city failure on Capitol Mall bike lane

Sacramento has nearly completed a reconstructed bridge over I-5 between 3rd Street and Tower Bridge. This is part of a project to provide access from and to Old Sacramento, but that part is not complete yet. The pavement is fresh, with bright white lines and green carpet bike lanes. But, the bike lane design is a failure. The eastbound bike lane is OK. A little strange because it varies in width, but acceptable. The westbound bike lane, though, is a hazard to bicyclists.

Below is a photo of the first problem, a bike lane to the right of a place where a right turn is permitted. This is at the entrance to the Old Sacramento access.The straight-and-right arrow indicates that the city expects heavy right turning traffic at this location.

While this design is in compliance with the law, using a dashed line to indicate that traffic from the general purpose lane and the bike lane should safely merge, the use of green paint here is the wrong message. Though green paint has no legal meaning, the general meaning taken is that this is the place for bicycles. So an average bicyclist will stay in the bike lane, not realizing that the safe manesuver is to merge into the general purpose lane. The result is a right hook danger that has been created by the design.

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Stay to the right of right turning cars? NO!

There are a lot of ways to solve this issue, but this is the worst possible solution. Creating a separate signal phase for bicyclists and right turning traffic is one solution. Dropping the bike lane in favor of green-back sharrows in the general purpose lane is another.

However, this problem spot is minor in comparison to what happens just on the other side of the intersection. Here, the bike lane suddenly ends and becomes a right turn only lane. There is no signing for bicyclists or motor vehicle drivers, no pavement markings, no indication of what biyclists should do. I’m a vehicular bicyclist and would not be in this bike lane fragment to begin with, but for the average bicyclist, this green paint is a clear message, “this is where you belong.” Whoops. Sorry. Turns out we needed the road for a right turn lane, and just got rid of the bike lane. Hope you are still alive, but if not, well it wasn’t our fault. But the thing is, it is the city’s fault. This is a mis-design, and the city should be sued the first time someone is injured at this location. It is not as though this was an existing location where the city did the best if could to squeeze in bike facilities. This is a new construction where things should have been done right. They were not.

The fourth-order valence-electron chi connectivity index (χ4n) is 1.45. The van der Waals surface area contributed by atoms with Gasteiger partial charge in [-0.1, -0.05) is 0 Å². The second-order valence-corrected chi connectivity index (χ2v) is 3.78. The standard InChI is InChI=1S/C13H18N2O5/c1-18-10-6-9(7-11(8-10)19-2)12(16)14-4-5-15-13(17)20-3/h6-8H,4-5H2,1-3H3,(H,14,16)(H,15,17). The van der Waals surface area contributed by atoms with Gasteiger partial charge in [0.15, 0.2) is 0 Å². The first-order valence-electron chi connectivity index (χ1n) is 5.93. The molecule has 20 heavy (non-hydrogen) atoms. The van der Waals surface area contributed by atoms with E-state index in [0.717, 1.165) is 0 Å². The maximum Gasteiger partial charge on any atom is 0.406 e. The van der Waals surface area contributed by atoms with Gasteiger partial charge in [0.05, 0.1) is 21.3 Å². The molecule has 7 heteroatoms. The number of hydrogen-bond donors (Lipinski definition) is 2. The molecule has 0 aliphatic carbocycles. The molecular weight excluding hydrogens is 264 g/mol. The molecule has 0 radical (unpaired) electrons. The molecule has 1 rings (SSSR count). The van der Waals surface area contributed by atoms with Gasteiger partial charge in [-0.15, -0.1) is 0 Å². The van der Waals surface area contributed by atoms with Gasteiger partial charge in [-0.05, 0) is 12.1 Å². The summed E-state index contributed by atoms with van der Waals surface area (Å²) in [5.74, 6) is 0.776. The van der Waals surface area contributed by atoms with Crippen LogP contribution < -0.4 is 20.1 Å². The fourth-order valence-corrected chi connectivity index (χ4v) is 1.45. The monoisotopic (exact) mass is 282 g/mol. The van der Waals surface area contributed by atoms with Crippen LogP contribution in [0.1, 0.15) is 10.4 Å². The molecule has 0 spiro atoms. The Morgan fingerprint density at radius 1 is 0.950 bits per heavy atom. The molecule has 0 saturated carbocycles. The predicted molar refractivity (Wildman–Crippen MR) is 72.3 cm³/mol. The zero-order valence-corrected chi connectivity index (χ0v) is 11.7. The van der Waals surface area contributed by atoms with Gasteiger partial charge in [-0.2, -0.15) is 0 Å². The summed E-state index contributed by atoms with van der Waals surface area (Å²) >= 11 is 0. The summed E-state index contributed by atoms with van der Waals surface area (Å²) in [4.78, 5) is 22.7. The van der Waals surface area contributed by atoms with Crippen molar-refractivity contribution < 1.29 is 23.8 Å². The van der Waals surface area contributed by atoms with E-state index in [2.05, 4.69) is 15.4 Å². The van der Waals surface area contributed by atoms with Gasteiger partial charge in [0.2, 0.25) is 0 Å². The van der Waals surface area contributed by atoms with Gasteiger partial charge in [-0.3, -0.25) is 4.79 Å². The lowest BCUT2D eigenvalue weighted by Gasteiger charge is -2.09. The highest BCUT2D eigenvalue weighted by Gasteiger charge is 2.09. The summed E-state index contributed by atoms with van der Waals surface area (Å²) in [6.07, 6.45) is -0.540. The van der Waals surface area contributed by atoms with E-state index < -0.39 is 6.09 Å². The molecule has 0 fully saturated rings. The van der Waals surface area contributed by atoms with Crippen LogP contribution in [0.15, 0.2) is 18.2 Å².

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Bike lane ends suddenly – good luck!

There are several good solutions for this location, and the NACTO Guide to Urban Bicycling has several, but even the standard MUTCD design is better than this. Though you can’t see the turn lane due to the parked FedEx van (it was there for more than 10 minutes, double-parked, and I couldn’t wait any longer for the photo), there are no bike markings in the right turn lane at all. There is no “bicyclists may use full lane” sign. Maybe bicyclists are meant to fly over this right turn lane and return to earth at the bridge. Or maybe they are meant to die.

As I always warn people in bicyclist education classes, don’t get sucked in by paint. Paint doesn’t keep you safe. And in this particular case, paint creates a danger for you that would not exist if not for the paint. Negligent design, for sure.